Hydroseeding to Amend Soil (Part 2)

Hydroseeding in your erosion control plan

Hydroseeding_For_Erosion_

Credit: W. JAMES CONSTRUCTION CO.
Work at the Tehachapi, CA, wind farm

Hydroseeding plays an important role in both erosion control plans and stormwater pollution prevention plans (SWPPPs.)

James Construction of Escondido, CA, is serving as the hydroseeding contractor for Southern California Edison (SCE) on its Tehachapi Renewable Transmission Project (TRTP) projects located in the Angeles National Forest. Warren James, the company president, notes that although his company has done major projects before, this project is being executed in a unique fashion; he credits SCE and PAR Electric for being able to merge the construction and restoration contractors’ tasks together to create a seamless transition into restoration activities.

James Construction is working on three links of four segments of the large transmission project: segments 6, 7, 8, and 11. Seeding efforts on segments 7 and 8 have entailed the company working with the restoration contractor in seeding for its needs.

“It’s the first time we’ve done that,” notes James. “Typically what happens is we’ll come through and stabilize for the construction contractor with SWPPP seeds, but what’s been happening is there’s been a break in the work where the restoration contractor has to come back and do some sort of a scarification process to put down their specialty seeds.”

For segments 7 and 8, the PAR Electric team came up with the idea to join the two tasks, putting down restoration seed during the required stabilization for the construction contractor.

“It’s bridging a gap,” says James. “I’m extremely happy, PAR Electric is extremely happy, and it’s working out for all parties right now.”

Overlap can be an issue in a contract, he notes. “The way it worked in the past is the construction contractor was only required to stabilize the site,” points out James. “What we would do is come stabilize the site with hydromulch, jute net, or whatever would be required. The problem is that the restoration contractor always has special timing. Usually it’s going to be the winter months.”

Every project on which James has worked is finished after winter, he says.

“There would be that gap in time from the end of winter all the way through summer until the next planting season when the sites are exposed,” he says. “That creates a stormwater liability for the utility, because the prime grading contractor would be off the hook, but then [the utility] is going to be on the hook for the stormwater compliance until the restoration contractor could even start. Then the restoration contractor would come back and essentially would have to pull up what we put down in order to get a clean slate to start their planting process.”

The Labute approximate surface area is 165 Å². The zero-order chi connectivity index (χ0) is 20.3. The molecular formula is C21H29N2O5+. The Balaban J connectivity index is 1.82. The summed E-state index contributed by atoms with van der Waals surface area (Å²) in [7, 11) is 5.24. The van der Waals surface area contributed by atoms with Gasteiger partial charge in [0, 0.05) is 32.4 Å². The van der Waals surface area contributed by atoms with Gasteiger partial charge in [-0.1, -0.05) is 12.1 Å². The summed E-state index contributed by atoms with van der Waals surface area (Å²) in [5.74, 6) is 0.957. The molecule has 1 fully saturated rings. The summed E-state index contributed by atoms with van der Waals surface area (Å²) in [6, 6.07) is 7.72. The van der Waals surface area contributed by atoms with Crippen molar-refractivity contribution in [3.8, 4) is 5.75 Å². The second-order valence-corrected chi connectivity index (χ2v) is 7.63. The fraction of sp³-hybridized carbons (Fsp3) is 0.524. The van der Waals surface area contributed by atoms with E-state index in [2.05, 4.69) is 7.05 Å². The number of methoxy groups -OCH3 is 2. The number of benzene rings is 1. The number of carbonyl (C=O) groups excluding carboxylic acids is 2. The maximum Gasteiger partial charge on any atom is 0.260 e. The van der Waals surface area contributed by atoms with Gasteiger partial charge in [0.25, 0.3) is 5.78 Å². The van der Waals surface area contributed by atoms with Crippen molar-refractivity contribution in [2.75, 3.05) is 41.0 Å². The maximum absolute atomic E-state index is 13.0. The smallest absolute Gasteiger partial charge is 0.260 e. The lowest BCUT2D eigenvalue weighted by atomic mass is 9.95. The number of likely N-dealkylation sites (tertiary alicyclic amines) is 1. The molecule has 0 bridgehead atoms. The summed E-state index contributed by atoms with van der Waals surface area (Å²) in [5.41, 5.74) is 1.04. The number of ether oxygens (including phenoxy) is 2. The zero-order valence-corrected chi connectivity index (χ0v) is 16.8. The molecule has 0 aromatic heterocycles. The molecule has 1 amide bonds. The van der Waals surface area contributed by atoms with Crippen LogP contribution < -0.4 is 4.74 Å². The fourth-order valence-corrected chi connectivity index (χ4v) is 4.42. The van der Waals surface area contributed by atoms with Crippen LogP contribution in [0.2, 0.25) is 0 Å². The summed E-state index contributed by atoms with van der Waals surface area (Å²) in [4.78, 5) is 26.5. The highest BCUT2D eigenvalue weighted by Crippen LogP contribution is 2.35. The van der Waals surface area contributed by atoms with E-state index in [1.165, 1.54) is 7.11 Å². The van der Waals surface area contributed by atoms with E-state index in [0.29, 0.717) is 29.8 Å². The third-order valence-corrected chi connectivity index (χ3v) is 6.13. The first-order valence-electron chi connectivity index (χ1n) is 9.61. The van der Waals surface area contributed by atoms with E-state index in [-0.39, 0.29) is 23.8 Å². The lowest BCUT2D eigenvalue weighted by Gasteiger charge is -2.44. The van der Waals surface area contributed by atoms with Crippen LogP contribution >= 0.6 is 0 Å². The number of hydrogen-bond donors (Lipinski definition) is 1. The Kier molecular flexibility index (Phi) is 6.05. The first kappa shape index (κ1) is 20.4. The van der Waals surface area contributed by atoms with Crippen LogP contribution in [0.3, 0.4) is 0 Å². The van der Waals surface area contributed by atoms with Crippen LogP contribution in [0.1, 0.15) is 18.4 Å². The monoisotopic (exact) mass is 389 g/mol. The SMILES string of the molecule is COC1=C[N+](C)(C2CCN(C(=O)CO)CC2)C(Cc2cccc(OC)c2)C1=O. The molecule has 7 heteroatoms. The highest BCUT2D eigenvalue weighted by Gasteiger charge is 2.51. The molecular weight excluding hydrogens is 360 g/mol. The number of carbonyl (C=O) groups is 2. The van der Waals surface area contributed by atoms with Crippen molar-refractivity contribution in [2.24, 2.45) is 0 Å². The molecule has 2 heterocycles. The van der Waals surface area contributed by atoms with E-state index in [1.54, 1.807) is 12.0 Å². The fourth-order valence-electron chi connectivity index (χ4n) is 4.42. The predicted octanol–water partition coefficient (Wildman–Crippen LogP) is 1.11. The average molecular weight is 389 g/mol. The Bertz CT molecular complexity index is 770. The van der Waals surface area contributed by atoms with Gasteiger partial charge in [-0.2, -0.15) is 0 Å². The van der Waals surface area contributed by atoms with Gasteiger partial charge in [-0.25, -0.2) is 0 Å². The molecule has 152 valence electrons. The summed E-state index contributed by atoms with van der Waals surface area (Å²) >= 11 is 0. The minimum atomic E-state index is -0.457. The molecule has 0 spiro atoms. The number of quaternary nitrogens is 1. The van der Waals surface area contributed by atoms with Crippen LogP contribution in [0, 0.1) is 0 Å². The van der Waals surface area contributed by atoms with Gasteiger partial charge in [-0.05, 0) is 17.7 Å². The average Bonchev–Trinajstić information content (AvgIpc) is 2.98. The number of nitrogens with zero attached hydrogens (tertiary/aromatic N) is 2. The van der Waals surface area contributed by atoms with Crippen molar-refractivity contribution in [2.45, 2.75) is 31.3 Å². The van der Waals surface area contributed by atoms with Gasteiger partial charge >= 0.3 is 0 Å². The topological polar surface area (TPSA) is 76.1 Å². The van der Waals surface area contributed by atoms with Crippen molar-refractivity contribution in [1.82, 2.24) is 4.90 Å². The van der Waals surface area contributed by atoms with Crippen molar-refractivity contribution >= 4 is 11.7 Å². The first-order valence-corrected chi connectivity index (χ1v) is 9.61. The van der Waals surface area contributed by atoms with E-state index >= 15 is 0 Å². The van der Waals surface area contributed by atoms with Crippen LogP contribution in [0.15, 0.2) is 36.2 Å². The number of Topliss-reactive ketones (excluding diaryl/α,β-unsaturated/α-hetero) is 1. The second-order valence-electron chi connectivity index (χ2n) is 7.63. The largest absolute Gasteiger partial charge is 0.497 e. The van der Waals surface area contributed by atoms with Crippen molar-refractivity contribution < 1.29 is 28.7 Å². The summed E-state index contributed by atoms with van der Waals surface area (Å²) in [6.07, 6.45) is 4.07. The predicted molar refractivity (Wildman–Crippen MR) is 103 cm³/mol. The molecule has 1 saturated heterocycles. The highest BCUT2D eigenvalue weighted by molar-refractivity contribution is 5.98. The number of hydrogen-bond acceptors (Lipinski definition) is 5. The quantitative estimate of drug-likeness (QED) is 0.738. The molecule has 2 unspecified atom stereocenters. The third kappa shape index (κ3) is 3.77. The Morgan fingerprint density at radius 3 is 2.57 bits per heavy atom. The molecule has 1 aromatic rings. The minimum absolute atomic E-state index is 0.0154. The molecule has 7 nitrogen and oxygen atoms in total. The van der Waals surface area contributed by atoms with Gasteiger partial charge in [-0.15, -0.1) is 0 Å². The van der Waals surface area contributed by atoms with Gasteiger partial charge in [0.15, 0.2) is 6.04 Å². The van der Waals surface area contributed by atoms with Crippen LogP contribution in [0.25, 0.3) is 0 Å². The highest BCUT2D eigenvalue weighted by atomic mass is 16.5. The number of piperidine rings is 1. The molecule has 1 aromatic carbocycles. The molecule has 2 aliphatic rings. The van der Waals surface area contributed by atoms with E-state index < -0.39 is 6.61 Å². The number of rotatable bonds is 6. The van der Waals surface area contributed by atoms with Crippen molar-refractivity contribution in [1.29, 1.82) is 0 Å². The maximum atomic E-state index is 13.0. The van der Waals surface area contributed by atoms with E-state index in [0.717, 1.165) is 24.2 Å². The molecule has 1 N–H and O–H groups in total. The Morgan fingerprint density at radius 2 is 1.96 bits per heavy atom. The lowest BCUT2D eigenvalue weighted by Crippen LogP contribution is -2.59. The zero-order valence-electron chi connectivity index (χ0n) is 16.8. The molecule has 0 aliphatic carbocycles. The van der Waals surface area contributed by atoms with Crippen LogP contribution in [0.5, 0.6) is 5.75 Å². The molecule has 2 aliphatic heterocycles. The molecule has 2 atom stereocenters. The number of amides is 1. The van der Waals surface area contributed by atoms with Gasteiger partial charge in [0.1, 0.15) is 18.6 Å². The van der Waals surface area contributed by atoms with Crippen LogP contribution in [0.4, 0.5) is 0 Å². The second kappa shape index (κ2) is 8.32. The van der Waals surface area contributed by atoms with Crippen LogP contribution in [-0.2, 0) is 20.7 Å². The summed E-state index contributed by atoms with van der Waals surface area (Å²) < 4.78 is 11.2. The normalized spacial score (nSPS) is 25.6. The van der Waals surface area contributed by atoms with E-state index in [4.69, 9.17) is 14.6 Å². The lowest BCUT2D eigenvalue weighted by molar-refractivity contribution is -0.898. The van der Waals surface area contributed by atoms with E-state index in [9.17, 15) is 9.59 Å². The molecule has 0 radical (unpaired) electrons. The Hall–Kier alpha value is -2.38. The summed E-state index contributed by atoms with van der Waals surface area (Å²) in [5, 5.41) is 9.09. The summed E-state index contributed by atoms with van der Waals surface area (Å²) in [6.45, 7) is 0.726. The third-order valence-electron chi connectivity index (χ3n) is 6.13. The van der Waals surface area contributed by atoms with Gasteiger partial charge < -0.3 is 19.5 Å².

In this project, all involved parties came together on the last few links, acknowledging that was not the best approach, says James. “We were not doing ourselves any favors in the long run,” he adds.

The team from PAR Electric asked James, because his company was already going to be out at the site stabilizing and hydromulching, if he would be opposed to working with the restoration contractor in putting their seed in with his mix at their direction, thus combining the hydroseeding work with the stabilization process..

“I said I was absolutely not opposed to that idea,” says James. “It’s a jump start for the restoration contractor. They don’t have to worry about reseeding and scarifying what we’ve already done.

“It’s worked pretty well,” he adds. “It’s the first time I’ve worked in conjunction with a restoration contractor, so it’s a new experience for me and our company, but it’s been a very enlightening experience.”

Given California’s drought, the right seed mix was critical to make the hydroseeding project successful. James’ company is working with six different seed mixes for the restoration areas and one general SWPPP mix for everything else. The seeds—which are native plant seed collected within the region—are sourced from S & S Seeds.

James’ company specializes in hydroseeding remote and hard-to-access sites, which was a benefit to the project. The seed was applied with Bowie Hydro-Mulchers.

“A lot of transmission sites are remote,” points out James. “You couldn’t get a 3,000- or 4,000-gallon hydroseeding truck to probably 80 to 90% of the areas that we typically would have to stabilize. We either get there by helicopter or their extremely tight right-of-way roads where we put a small Hydro-Mulcher in the back of a 4-by-4 pickup and drive out to the sites.”

The company uses a standard application rate to apply the hydroseeding mix. Rates are calculated based on how many pounds per acre are needed for stormwater management purposes. W. James Construction then creates a base mix.

James says some 1,500 pounds of seed have been used on the links for the work on segments 7 and 8, which he says comprises an estimated 75–100 acres.

Contingency seed is ordered up front, says James. For example, if a site calls for 10 pounds, 12 pounds are ordered to provide a 2-pound buffer.

“The restoration contractor has the ability to dig into the contingency seed if they want extra square footage sprayed at the site,” says James. “Every site is different. It’s difficult in these environments. We don’t necessarily know what we’re getting into until we’re at the site. The acreage fluctuates and it’s hard to anticipate.”

Comments
  • Jonathan Pound.

    I grew up in the Northwest. I saw quite a bit of hydroseeding take place near freeways and highways. You’re right about it being an important measure against erosion. That was a major concern were we grew up because of all the rainfall. Thanks for your informative article. http://www.instantgreenhydroseeding.net/

    Reply

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